Thinking about local housing market volatility

by Ken Gibb

A recent paper in Bank Underground (the Bank of England’s new blog site) by Arzu Uluc uses an interesting local-level data set (325 local authorities in England covering 1997-2009) with which to examine local housing booms and busts. The underlying model draws on data including real house prices, real gross disposable household income per capita, dwelling stock per capita and various mortgage market variables like loan to income, loan to value and the share of interest-only mortgages.

The author concludes that the local research allows us to infer (and reasonably so) that volatile housing markets can ‘threaten financial and macroeconomic stability’. Credit conditions in terms of the key ratios and types of mortgage products play an important role through the ‘1997-2009 housing cycle’.

Uluc presents his empirical work by generating six stylized facts. These are:

  1. Real house prices rose on average by 150% between 1997 and 2007 and then fell 12% by the end of 2009.
  2. Changes to the proportion of high loan to income mortgages were positively correlated with local housing booms and busts.
  3. There is a negative relationship between the changes to the proportion of high loan to value mortgages and the size of local booms and busts.
  4. Changes in the share of interest only mortgages were pro-cyclical (similar to 1. above).
  5. Housing booms and busts were also associated with real drivers like real income and dwelling stock growth.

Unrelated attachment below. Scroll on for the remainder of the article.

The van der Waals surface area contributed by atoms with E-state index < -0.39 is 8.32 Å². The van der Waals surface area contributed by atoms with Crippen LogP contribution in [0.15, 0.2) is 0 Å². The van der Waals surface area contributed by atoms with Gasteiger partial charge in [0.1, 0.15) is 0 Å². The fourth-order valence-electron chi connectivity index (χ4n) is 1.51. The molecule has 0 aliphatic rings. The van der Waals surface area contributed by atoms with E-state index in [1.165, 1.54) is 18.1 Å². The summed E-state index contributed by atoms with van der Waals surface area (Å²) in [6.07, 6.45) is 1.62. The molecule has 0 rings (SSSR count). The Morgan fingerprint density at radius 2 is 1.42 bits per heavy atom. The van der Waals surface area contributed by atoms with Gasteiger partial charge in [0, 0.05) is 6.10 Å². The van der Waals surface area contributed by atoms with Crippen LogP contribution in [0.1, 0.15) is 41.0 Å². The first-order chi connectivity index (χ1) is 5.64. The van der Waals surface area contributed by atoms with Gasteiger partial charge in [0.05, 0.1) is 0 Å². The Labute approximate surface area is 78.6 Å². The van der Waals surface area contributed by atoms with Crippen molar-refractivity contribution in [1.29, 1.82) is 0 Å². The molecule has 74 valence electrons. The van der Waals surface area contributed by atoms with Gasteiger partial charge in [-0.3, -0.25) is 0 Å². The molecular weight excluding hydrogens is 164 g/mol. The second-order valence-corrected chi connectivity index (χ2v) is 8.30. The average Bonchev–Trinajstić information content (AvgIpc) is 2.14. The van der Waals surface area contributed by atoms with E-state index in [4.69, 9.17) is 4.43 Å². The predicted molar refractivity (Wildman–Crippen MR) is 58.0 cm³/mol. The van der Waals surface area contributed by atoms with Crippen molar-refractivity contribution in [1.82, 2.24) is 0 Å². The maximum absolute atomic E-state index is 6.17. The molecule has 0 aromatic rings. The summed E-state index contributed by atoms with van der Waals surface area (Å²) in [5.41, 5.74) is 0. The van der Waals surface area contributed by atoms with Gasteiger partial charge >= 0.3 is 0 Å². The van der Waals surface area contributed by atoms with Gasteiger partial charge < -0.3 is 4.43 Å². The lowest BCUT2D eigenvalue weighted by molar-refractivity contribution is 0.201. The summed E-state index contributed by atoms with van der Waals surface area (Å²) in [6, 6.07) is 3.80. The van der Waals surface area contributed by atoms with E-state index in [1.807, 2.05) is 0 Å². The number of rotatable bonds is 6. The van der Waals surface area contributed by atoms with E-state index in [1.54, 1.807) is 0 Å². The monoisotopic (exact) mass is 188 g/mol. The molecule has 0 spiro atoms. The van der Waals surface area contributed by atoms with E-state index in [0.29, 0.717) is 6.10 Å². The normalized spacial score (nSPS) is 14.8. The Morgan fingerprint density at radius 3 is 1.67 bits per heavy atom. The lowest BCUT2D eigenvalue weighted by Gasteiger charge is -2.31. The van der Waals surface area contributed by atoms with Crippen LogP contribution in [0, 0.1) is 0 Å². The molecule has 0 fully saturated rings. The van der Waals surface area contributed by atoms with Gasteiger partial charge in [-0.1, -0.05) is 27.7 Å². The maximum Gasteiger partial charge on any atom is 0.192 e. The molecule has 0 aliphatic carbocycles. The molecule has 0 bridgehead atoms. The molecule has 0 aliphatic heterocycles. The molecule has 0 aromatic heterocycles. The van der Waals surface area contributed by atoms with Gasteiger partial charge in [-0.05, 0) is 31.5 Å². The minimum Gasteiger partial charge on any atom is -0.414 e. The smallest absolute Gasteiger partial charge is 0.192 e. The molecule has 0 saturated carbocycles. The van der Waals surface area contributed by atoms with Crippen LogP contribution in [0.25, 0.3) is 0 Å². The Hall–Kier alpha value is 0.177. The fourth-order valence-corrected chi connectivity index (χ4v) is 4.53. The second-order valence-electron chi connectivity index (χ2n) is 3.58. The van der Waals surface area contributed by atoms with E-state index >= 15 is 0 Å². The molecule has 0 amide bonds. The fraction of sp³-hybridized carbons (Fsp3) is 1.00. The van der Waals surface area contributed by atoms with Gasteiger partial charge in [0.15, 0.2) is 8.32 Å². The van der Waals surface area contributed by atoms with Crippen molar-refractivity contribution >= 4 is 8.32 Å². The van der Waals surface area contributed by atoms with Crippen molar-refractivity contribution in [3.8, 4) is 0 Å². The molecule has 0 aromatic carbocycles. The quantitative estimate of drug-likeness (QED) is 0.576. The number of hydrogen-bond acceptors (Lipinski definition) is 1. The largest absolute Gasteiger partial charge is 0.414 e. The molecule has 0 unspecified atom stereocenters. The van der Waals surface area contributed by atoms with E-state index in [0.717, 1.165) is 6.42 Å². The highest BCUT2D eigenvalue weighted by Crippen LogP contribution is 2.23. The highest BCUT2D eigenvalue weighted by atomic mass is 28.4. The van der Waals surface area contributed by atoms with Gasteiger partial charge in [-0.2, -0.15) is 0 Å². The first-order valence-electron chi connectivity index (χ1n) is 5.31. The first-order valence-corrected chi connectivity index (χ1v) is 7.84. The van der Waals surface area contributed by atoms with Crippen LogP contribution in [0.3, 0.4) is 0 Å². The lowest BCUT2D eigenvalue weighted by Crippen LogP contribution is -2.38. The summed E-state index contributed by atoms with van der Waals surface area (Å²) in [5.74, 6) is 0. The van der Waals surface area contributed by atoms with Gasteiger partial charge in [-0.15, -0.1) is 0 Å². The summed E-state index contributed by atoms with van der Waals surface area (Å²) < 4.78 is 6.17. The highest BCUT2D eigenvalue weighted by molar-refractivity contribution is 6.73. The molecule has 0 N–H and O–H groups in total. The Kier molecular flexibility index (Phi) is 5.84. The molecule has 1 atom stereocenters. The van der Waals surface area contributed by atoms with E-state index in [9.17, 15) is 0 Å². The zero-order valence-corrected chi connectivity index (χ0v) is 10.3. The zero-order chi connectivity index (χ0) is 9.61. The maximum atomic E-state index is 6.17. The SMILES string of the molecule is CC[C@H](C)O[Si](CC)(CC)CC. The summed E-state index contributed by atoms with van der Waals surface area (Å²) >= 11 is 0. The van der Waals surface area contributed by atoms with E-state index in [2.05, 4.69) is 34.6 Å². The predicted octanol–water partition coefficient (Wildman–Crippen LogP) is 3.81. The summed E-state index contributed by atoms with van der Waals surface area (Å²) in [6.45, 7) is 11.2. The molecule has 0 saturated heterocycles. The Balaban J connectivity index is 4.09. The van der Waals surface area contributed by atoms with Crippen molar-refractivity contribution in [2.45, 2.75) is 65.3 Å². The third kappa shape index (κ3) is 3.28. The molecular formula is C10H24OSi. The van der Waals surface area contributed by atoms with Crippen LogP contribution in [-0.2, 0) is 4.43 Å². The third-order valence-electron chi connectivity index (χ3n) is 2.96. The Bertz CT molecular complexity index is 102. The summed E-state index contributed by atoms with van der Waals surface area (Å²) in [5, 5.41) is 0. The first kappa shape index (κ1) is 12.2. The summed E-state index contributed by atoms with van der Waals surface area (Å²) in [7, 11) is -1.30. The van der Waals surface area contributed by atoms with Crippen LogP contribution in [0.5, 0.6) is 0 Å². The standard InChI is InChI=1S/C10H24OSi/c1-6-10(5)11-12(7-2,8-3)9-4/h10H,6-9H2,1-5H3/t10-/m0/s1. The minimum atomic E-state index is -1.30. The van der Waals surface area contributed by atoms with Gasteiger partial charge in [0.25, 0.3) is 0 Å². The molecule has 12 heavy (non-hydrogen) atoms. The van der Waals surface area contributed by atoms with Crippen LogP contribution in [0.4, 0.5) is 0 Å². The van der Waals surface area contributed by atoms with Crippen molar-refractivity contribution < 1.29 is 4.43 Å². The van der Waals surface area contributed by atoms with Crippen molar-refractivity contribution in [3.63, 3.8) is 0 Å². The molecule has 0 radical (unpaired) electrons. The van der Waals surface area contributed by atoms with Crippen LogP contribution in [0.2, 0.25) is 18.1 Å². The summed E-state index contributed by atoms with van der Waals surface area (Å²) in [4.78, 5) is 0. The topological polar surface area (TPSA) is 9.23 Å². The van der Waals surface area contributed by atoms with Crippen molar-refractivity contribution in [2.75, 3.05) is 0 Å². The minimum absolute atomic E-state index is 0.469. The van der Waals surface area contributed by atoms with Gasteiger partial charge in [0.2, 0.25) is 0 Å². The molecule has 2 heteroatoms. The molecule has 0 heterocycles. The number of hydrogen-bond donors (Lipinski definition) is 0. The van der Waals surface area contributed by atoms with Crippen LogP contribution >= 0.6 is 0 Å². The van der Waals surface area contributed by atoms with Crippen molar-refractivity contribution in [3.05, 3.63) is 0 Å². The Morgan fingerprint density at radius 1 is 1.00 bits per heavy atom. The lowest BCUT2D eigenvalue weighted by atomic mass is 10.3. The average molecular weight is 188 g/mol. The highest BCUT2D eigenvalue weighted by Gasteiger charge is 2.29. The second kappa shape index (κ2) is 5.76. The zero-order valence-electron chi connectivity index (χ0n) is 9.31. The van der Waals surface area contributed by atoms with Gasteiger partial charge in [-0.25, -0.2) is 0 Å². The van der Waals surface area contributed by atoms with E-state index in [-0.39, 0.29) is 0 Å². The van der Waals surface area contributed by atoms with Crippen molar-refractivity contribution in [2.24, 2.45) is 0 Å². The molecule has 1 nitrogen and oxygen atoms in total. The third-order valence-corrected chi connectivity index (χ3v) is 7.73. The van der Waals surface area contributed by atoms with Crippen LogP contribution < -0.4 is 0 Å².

6. The bigger the local boom, the larger the subsequent bust.

A few caveats are in order – it is not clear why local authority data is particularly appropriate rather than broader more functional geographies; nor does it appear from the blog that there is spatial dependency accounted for in the analysis. I also wondered if the London effect needed to be explicitly modelled (or indeed some sense of North and South)? On the other hand, the author is clearly concerned about attribution and possible reverse causality or confounding factors in the models deployed. These are all things that can no doubt be explored in a longer paper.

What about the bigger messages?  The model is best summarised by a quote from the post: ‘the econometric analysis…suggests that booms and busts ere associated with both real factors and credit loosening. Higher real income growth [was] associated with larger booms in [the] 1997-2004 period, and in 2007-09 areas with higher growth in the dwelling stock per capita tended to see larger price falls”.

Thus, and despite the fall in endowment mortgage volume shares after 1997, changes in the share of interest only mortgages were associated with local house price booms. Similarly, higher loan to income ratio shares of new mortgages were associated with local booms. The interesting negative relationship between high loan to value mortgages as a share of the total and local house price growth – may be explained by the growth of the share of home movers as opposed to first time buyers among total transactions and the increased financial support utilised by remaining successful first time buyers from family and other savings (which also drove down LTV ratios).

As Uluc stresses, there are reverse causality explanations and possibly confounding omitted variables that may instead better explain what is going on – but the associations found are striking. It is a reminder of how difficult it can be to disentangle the relationship between the real housing market and monetary transmission through credit variables – something well known in the wider housing and economy literature but just as striking here.

Stylised facts are useful, but as the author points out, they are the starting point that we then develop models and theories from and look at fresh data to test the ideas that originally flow from these facts. It would therefore be interesting to extend this data forward beyond 2009 and also to aggregate a sub-sample of the local authorities into clusters that approximate for sub-regional housing market areas. If we did so, would we also be able to detect the influence of the changing regulation and practice of mortgage lenders in more recent years?